Politics

2020 election ‘most secure in history,’ top US officials say

Washington DC, Nov 12 (efe-epa).- The United States presidential election last week was “the most secure in American history,” according to a coalition of federal and state officials under the Department of Homeland Security.

“The November 3rd election was the most secure in American history. Right now, across the country, election officials are reviewing and double checking the entire election process prior to finalizing the result,” said a top committee made up of officials from the Cybersecurity and Infrastructure Security Agency and its election partners in a statement Thursday.

In addition, and in the most direct rebuke of President Donald Trump’s unsubstantiated claims of voter fraud so far, it adds: “There is no evidence that any voting system deleted or lost votes, changed votes, or was in any way compromised.”

“All of the states with close results in the 2020 presidential race have paper records of each vote, allowing the ability to go back and count each ballot if necessary. This is an added benefit for security and resilience. This process allows for the identification and correction of any mistakes or errors,” the officials said.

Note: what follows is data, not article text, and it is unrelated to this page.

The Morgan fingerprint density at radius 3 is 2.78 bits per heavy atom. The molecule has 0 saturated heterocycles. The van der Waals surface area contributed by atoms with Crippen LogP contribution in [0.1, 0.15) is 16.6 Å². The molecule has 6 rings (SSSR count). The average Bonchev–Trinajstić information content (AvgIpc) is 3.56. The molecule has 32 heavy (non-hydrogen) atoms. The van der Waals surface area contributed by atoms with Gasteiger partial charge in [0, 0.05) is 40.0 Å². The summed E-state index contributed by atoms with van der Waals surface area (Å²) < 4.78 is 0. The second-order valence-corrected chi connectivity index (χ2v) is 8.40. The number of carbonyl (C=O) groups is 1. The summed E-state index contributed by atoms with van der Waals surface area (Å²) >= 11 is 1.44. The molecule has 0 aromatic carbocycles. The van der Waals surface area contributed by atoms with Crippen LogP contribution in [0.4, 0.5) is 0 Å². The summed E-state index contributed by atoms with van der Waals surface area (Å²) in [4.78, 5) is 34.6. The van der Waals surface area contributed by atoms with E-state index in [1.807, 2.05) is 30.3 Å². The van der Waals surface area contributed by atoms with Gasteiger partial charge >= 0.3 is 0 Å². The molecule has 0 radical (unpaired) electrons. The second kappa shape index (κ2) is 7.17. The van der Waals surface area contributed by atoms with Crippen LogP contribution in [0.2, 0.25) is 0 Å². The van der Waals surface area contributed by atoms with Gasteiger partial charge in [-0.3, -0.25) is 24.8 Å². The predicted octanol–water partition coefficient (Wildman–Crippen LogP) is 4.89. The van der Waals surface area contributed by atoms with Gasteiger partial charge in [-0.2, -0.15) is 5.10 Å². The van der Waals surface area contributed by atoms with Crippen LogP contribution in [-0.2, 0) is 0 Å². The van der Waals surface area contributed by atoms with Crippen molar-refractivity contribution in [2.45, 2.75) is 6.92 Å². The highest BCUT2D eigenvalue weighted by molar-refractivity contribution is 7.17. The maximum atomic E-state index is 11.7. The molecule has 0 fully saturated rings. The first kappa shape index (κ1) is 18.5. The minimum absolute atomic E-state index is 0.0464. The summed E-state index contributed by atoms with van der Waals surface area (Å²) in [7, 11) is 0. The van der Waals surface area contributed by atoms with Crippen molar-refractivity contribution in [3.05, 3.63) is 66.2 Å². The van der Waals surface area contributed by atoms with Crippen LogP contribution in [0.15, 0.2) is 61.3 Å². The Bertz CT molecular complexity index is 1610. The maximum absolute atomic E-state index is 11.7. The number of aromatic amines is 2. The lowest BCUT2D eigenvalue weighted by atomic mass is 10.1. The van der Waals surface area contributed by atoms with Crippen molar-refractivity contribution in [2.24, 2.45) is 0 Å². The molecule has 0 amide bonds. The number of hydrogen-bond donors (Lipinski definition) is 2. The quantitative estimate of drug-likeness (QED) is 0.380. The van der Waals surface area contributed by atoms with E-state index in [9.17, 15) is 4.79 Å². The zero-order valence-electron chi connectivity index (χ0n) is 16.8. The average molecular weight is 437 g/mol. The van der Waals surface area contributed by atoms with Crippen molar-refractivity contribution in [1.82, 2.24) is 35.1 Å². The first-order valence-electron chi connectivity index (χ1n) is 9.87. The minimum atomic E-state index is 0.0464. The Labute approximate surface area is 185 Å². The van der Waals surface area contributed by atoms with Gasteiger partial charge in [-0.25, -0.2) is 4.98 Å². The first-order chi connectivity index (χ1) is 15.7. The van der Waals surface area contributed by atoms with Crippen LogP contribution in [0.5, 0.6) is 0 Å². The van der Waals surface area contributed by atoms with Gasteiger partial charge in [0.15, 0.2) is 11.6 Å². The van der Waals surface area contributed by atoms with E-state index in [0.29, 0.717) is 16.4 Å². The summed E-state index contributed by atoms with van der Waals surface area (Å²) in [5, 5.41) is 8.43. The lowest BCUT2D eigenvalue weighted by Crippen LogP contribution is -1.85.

“While we know there are many unfounded claims and opportunities for misinformation about the process of our elections, we can assure you we have the utmost confidence in the security and integrity of our elections,” they added.

Since Saturday, when Democrat Joe Biden was called winner of the election, Trump has refused to concede and has claimed electoral fraud without offering any evidence, while at the same time embarking on a legal strategy based on a series of complaints that so far have not been successful.

To overturn Biden’s leadership, currently with 290 electoral votes – 20 over the threshold, Trump would have to prove fraud in court and reverse the results in not just one, but multiple key states.

Authorities in Georgia state, where the media has yet to call a winner but where Biden has a slim 14,000-vote lead, announced Wednesday that it will recount by hand the more than 5 million votes cast in the territory to certify the results.

In addition to the legal actions, Trump has also decided to use his power in the federal government to block the transition, 10 weeks before the planned handover takes place on Jan. 20. EFE-EPA

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